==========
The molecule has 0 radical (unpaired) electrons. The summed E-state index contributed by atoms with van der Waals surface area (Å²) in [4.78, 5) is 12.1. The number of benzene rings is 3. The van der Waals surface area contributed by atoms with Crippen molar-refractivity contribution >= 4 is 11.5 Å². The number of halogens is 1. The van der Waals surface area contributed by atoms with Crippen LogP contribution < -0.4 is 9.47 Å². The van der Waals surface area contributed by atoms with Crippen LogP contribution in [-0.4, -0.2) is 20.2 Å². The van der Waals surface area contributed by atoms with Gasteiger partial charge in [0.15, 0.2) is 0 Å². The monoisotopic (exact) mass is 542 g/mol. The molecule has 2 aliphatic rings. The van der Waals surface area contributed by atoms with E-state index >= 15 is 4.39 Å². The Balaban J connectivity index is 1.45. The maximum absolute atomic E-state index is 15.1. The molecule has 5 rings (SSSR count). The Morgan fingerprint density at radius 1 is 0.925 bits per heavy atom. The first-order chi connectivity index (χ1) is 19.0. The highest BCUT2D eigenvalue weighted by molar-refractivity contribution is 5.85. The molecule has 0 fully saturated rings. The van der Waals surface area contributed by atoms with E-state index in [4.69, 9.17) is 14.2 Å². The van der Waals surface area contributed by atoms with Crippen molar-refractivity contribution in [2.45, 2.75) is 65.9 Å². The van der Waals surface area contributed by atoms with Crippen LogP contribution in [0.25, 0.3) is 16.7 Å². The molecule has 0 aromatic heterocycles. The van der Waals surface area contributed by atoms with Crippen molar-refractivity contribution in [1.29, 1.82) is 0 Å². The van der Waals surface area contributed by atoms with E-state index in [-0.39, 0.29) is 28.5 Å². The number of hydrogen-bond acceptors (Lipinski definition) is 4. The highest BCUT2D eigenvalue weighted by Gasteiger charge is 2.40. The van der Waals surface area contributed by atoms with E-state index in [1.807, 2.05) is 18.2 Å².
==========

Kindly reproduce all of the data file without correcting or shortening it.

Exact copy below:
The molecule has 0 radical (unpaired) electrons. The summed E-state index contributed by atoms with van der Waals surface area (Å²) in [4.78, 5) is 12.1. The number of benzene rings is 3. The van der Waals surface area contributed by atoms with Crippen molar-refractivity contribution >= 4 is 11.5 Å². The number of halogens is 1. The van der Waals surface area contributed by atoms with Crippen LogP contribution < -0.4 is 9.47 Å². The van der Waals surface area contributed by atoms with Crippen LogP contribution in [-0.4, -0.2) is 20.2 Å². The van der Waals surface area contributed by atoms with Gasteiger partial charge in [0.15, 0.2) is 0 Å². The monoisotopic (exact) mass is 542 g/mol. The molecule has 2 aliphatic rings. The van der Waals surface area contributed by atoms with E-state index >= 15 is 4.39 Å². The Balaban J connectivity index is 1.45. The maximum absolute atomic E-state index is 15.1. The molecule has 5 rings (SSSR count). The Morgan fingerprint density at radius 1 is 0.925 bits per heavy atom. The first-order chi connectivity index (χ1) is 19.0. The highest BCUT2D eigenvalue weighted by molar-refractivity contribution is 5.85. The molecule has 0 fully saturated rings. The van der Waals surface area contributed by atoms with E-state index in [4.69, 9.17) is 14.2 Å². The van der Waals surface area contributed by atoms with Crippen molar-refractivity contribution in [2.45, 2.75) is 65.9 Å². The van der Waals surface area contributed by atoms with Crippen LogP contribution in [0.25, 0.3) is 16.7 Å². The molecule has 0 aromatic heterocycles. The van der Waals surface area contributed by atoms with Crippen molar-refractivity contribution in [1.29, 1.82) is 0 Å². The van der Waals surface area contributed by atoms with E-state index in [-0.39, 0.29) is 28.5 Å². The number of hydrogen-bond acceptors (Lipinski definition) is 4. The highest BCUT2D eigenvalue weighted by Gasteiger charge is 2.40. The van der Waals surface area contributed by atoms with E-state index in [1.807, 2.05) is 18.2 Å².